#GoodReads – Proposed Actions to Boost Housing

#GoodReads – Proposed Actions to Spur Housing and Apartment Building Construction Are a Good Start via Canadian Real Estate Magazine.

“The stark and deeply troubling fact is that we are in a housing crisis and face an acute shortage of supply of homes, condos, and apartment rental units.

Thankfully, political leaders at both the federal and provincial levels are coming round to that point of view. Recently, there has been a flurry of actions and proposals aimed at tackling the problem.

The federal Liberals announced that the GST will be removed on construction of new rental apartment buildings, which will lead to a five-per-cent reduction on the cost of goods and services.

Soon after the federal government’s plan was released, Ontario announced it would remove the provincial sales tax from new rental construction as soon as possible.

The province’s eight-per-cent tax, combined with the federal five per cent, forms the harmonized sales tax or HST.

Millions more rental units are needed, and we must pull out all the stops to get them built. The moves proposed by the feds and province are a good start…

The Need for More Rental Units is Critical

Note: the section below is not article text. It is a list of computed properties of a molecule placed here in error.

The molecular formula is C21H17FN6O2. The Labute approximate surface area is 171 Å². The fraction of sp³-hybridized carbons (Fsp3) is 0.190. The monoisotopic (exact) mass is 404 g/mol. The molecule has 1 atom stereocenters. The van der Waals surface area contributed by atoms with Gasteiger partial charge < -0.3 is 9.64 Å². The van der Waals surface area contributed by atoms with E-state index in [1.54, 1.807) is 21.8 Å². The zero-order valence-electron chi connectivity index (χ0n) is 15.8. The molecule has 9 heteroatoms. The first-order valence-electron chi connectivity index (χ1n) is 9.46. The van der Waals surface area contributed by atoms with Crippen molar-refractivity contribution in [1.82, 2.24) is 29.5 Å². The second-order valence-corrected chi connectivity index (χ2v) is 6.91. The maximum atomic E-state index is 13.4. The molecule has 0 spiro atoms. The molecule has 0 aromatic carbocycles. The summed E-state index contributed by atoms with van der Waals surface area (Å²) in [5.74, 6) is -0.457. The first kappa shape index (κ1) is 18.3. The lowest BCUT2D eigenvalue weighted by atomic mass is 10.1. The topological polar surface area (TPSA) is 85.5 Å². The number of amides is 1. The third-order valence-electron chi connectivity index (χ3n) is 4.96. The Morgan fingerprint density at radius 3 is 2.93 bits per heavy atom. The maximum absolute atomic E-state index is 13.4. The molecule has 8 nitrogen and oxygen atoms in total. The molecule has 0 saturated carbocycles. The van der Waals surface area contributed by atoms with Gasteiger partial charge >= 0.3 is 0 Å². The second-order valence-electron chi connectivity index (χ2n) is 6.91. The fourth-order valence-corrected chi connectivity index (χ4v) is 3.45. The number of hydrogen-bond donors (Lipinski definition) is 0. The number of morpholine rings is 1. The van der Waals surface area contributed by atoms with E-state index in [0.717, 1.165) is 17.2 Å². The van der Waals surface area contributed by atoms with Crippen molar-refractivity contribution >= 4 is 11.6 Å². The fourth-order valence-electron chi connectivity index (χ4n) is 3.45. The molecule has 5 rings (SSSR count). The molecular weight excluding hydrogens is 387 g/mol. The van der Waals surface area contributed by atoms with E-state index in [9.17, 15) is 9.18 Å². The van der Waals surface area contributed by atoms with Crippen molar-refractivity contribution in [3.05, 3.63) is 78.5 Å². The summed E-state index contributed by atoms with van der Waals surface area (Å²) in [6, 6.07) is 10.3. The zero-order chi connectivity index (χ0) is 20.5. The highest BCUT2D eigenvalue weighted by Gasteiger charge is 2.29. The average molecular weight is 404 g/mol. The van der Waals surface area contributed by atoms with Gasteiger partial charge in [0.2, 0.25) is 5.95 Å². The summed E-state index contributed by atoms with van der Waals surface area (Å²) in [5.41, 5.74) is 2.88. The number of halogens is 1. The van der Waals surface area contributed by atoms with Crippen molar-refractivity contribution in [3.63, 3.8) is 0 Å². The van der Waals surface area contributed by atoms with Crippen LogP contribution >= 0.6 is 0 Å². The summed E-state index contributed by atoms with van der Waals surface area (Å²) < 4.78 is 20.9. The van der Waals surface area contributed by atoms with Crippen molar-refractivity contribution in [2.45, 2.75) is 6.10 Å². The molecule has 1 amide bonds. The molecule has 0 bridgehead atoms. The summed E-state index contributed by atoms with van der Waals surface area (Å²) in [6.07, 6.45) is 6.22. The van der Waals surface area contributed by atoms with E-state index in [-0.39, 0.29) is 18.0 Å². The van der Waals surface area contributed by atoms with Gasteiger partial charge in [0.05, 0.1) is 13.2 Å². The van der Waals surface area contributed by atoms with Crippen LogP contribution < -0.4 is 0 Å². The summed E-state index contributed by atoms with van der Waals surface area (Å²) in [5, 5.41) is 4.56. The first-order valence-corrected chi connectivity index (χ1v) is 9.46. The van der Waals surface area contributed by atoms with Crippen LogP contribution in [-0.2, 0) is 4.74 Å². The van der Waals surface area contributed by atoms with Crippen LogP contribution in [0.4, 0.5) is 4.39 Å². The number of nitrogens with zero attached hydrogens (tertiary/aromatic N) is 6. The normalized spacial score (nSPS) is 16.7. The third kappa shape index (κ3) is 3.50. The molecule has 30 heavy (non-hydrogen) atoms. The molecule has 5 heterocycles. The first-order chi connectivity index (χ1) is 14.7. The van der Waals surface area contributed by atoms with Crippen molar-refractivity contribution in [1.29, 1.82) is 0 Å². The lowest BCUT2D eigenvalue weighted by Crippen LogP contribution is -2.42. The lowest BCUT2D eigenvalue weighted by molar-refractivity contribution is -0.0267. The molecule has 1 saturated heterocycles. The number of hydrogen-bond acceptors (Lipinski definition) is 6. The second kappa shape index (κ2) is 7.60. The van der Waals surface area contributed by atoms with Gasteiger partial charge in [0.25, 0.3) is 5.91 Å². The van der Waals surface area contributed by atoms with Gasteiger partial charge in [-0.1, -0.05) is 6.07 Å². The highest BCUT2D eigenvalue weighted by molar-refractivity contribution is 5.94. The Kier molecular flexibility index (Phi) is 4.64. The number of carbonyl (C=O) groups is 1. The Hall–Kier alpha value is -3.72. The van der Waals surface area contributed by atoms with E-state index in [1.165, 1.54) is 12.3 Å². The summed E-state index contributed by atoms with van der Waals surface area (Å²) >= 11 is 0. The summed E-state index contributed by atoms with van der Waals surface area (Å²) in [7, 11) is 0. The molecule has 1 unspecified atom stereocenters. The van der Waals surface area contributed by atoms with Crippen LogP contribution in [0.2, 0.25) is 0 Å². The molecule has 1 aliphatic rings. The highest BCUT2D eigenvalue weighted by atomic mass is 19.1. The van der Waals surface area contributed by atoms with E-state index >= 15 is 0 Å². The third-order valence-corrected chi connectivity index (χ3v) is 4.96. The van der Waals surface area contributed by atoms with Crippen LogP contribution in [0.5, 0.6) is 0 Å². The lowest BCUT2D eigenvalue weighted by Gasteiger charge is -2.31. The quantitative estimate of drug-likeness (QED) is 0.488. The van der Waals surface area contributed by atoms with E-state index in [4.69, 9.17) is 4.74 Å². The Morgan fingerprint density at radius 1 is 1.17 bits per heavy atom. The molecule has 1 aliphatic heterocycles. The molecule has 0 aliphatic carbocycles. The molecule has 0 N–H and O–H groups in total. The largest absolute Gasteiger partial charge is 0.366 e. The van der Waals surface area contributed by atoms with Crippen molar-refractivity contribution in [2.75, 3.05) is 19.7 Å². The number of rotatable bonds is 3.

We haven’t built enough purpose-built rentals to accommodate our growing population, yet projects were still saddled with whopping sales taxes on the fair market value of a building upon completion.

When encumbered with such formidable financial hurdles, developers have found it difficult to proceed with apartment building projects. The adjustments will shave costs from constructing apartments and lead to more building.

Quick and decisive action is needed as rents have been rising. The average cost for a condo rental in Toronto was $1,866 in 2016 but climbed to $2,786 by June 2023, according to calculations done by John Pasalis, president of Realosophy Realty. Rents are increasing five times faster than before 2016.

The GTA alone needs more than 300,000 new rental homes in the next decade, according to a report done by the Building Industry and Land Development Association, the Federation of Rental-housing Providers of Ontario (FRPO), Urbanation Inc., and Finnegan Marshall Inc…

More Steps are Needed

For some time, RESCON has been pushing for steps to be taken as quick and bold action on the housing front is necessary to bring us back from the dark abyss Developers have been encumbered with formidable financial hurdles, and it has been difficult to proceed with housing and rental projects.

Other challenges, such as inflation, interest rate increases, labour, and material supply shortages, have made it exceedingly difficult for developers to put shovels in the ground on a project.

We are still advocating for programs that eliminate the collection of taxes on profits emanating from residential construction projects where the funds are re-invested into advancing similar projects. Programs like this resulted in tens of thousands of housing units in the 1960s and 1970s.

We’d also like to see a significant increase in transfer payments to municipalities from federal taxes collected from the construction sector to facilitate reduced infrastructure cost pressures on cities and towns that have limited funding tools…”

To read the full article click here.

error: Content is protected !!